# What natural purpose does petrolium/oil serve?

Discussion in 'Pseudoscience Archive' started by Neildo, Sep 12, 2004.

1. ### AcitnoidsRegistered Senior Member

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679
Oil is mainly zoo plackton right? I have always wandered if oil deposits turned into magma chambers when they came into contact with a "hot spot" from the mantel? Most of the vaocanoes that we know of exist around a "ring of fire". This encompasses the rim of the worlds oceans. Is there any evidence in the geological record that magma chambers could have once been oil deposits?

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3. ### AcitnoidsRegistered Senior Member

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As for this whole debate over the word "purpose", Oli is right, this word is anthromorphic. A better word would be "function". Every natural system or cycle is made-up of individual constituents. For example, the salinity of the oceans regulate the conveyor belt like currents which circumnavigate the hemispheres. Dose this mean that the purpose of salt is to regulate ocean currents? No it dose not. Salt serves a function in this system. That being said I have to disagree with Fraggle Rocker when he/she says; "Things happen and that's the way they are. Nature has no obligation to make sence to us" (post 23). This sounds more like religion to me. Things don't fall just because that's the way it is. There must be a reason things fall, an underline function which causes things to fall. Dose this mean the purpose of gravity is to make things fall together? No it dose not. Gravity is a function of the overall universal system.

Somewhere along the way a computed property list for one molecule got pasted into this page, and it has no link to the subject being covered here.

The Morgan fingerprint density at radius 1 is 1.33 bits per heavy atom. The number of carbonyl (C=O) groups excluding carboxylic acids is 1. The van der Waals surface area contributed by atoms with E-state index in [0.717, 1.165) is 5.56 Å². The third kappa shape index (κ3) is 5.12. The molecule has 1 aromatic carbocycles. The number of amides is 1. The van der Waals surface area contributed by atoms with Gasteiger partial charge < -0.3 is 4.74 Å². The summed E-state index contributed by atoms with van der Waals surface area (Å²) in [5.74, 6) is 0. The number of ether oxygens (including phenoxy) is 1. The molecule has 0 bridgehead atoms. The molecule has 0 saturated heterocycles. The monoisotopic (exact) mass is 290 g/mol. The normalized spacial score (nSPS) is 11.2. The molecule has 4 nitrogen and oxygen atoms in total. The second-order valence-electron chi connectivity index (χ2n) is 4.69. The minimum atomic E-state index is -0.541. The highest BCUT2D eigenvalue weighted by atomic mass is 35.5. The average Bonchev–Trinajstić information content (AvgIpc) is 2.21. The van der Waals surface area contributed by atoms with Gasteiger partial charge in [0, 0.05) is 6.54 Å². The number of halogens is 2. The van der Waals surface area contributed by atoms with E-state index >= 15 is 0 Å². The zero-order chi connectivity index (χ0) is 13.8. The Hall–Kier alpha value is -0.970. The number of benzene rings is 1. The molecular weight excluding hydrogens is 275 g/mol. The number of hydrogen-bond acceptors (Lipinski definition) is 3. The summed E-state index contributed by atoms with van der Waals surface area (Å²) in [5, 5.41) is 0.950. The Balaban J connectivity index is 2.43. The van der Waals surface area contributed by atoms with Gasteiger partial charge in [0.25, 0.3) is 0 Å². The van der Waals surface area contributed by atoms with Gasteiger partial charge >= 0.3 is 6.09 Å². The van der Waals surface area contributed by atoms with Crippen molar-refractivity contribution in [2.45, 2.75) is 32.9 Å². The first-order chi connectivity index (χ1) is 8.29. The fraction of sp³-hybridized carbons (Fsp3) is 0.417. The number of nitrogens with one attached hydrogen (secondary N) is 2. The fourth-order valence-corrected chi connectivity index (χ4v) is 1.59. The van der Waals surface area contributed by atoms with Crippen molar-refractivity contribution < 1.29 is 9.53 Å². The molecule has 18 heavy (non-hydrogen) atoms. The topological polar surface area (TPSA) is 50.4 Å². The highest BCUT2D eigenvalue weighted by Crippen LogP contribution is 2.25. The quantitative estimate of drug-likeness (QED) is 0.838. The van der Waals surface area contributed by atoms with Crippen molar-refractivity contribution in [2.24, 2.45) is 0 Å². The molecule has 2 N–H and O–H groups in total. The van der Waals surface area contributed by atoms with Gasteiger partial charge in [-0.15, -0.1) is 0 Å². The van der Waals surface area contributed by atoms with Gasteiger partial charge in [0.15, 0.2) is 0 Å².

Last edited: Jun 13, 2009
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5. ### Buffalo RoamRegistered Senior Member

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http://www.omichron.com/renewablecrude.html

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7. ### OphioliteValued Senior Member

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What mechanism are you proposing that would achieve the following:
1. Convert a suite of complex organic molecules, i.e. molecules based on carbon chains, into a silicate melt, i.e. a suite of inorganic molecules based on silicon.
2. Would enable contact between material located in the top 10km of the crust with hot spots located many kilometres deeper in the mantle.
3. Would create a large continuous volume from the pore spaces within a sedimentary rock.